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Brooklyn-based Rose Nestler has a talent for expertly stitching together bright fabrics, creating strong silhouettes and evocative details that comprise her signature soft sculptures, which tackle dark themes through humour and an apparent joyfulness. With the exhibition Power Walking in collaboration with Elizabeth Glaessner still on view until November 30 at London’s Public Gallery, we chat with the artist about finding inspiration, challenging conventions, and making sculpture do more than just standing still.
You’ve mentioned that you started pursuing art seriously in college. Looking back, were there any elements of your childhood that might’ve inspired or influenced you as an artist?
Growing up, I was more involved in theatre and music than visual arts. Theatre definitely influences the work that I’m making now, so I’ve sort of come full circle! In terms of other influences that aren’t as obvious, I’ve always paid a lot of attention to decorative objects and colour. For instance, when I was young, I was an acolyte at my church – now I’m pretty much an atheist, but I have strong aesthetic memories of all of the objects involved in religious ceremonies (the velvet, the chalices, the brightly coloured applique flags… I could go on!) My early obsession with these materials eventually moved to the uniforms, pennants, and pageantry involved in athletic culture when I was a competitive athlete in high school. I was subconsciously doing visual research throughout my childhood which has become a strong influence on my work today.
What have you learned about art, artists, and life in general from your family’s teaching experiences?
This is a tough question because no one in my family has practised or extensively studied art. My family taught me the importance of a solid work ethic, they taught me to be kind to others, they taught me to do what makes me happy. Basic albeit crucial values. Working hard for what I want has propelled me forward my entire life; finding and supporting my fellow artist community has been invaluable for me, and following my own path has been tough though exceedingly gratifying.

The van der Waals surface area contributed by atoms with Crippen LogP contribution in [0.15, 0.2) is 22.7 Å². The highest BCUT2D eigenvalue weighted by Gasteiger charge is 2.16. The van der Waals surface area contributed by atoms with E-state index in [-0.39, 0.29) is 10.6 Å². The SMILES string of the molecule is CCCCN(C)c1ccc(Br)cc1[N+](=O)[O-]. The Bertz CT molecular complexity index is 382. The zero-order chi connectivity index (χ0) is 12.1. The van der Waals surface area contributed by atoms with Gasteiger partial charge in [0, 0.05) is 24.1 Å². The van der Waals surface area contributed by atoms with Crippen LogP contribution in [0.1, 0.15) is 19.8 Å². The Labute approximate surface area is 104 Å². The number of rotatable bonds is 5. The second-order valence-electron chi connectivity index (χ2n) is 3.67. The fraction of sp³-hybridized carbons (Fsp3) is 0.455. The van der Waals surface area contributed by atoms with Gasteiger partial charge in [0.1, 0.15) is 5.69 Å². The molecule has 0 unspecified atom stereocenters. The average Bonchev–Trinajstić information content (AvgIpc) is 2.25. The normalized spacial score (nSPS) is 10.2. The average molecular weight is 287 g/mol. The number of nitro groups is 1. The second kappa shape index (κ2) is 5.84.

Your art examines quite serious issues by using bright colours, pliable materials, and humorous imagery. How do you balance the serious with the funny? And do you think it’s more difficult to do so in a medium like yours than in a more conventional one like stand up?
I believe the best way to talk about serious, political or dark topics in art is through a humorous lens. I often listen to stand up while working in my studio, so it must work its way in somehow! Sometimes, I fantasize about being a comedian myself, but the reality of that is that I’m far too shy. My work often acts as the comedian I aspire to be.

What attracted you to soft sculpture initially and what inspired you to make the shift from hardened, perfectly still pieces to ones animated by dancers and athletes?
What initially attracted me to soft sculpture was the task of using fabric as a sculptural material. I use it because everybody has a connection to the material; the clothing we wear acts as our second skin. Incorporating dance and performance into my work felt like a natural progression because even though I’m compelled to making sculpture, I’ve always struggled with the rigidity of it. I want sculpture to do more. Working with performers and video has answered this dilemma.
The Power Walking exhibition, currently on view at Public Gallery in London, features your sculptures alongside the paintings of Elizabeth Glaessner. How has the creative dialogue between you and Elizabeth shaped this exhibition?
I feel so lucky to have worked with Elizabeth in this way. Every piece that I made for the show was made in conversation with her and her work. I chose the textiles based on the colour palette of a lot of her previous paintings. The forms of my wall hanging sculptures were inspired by figures in her work. With each piece that we made, we shared back and forth through photos and phone conversations. We discussed witchcraft, sorcery, shapeshifting, mythology, kink and constructs of gender. Our exhibition is telling a story about this exchange.